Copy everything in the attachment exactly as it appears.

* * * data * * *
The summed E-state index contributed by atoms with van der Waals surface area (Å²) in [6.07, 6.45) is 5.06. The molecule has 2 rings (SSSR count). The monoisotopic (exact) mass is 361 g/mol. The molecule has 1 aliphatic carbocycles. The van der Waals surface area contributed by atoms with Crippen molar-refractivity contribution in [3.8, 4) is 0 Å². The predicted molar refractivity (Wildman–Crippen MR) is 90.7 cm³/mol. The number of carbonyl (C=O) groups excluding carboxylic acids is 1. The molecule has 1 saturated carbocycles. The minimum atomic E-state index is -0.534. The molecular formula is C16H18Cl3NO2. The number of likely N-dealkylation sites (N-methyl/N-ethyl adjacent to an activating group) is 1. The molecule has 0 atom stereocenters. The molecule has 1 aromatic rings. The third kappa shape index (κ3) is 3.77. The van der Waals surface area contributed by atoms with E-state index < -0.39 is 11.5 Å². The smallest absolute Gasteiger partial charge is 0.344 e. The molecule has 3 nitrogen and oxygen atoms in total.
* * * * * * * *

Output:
The summed E-state index contributed by atoms with van der Waals surface area (Å²) in [6.07, 6.45) is 5.06. The molecule has 2 rings (SSSR count). The monoisotopic (exact) mass is 361 g/mol. The molecule has 1 aliphatic carbocycles. The van der Waals surface area contributed by atoms with Crippen molar-refractivity contribution in [3.8, 4) is 0 Å². The predicted molar refractivity (Wildman–Crippen MR) is 90.7 cm³/mol. The number of carbonyl (C=O) groups excluding carboxylic acids is 1. The molecule has 1 saturated carbocycles. The minimum atomic E-state index is -0.534. The molecular formula is C16H18Cl3NO2. The number of likely N-dealkylation sites (N-methyl/N-ethyl adjacent to an activating group) is 1. The molecule has 0 atom stereocenters. The molecule has 1 aromatic rings. The third kappa shape index (κ3) is 3.77. The van der Waals surface area contributed by atoms with E-state index < -0.39 is 11.5 Å². The smallest absolute Gasteiger partial charge is 0.344 e. The molecule has 3 nitrogen and oxygen atoms in total.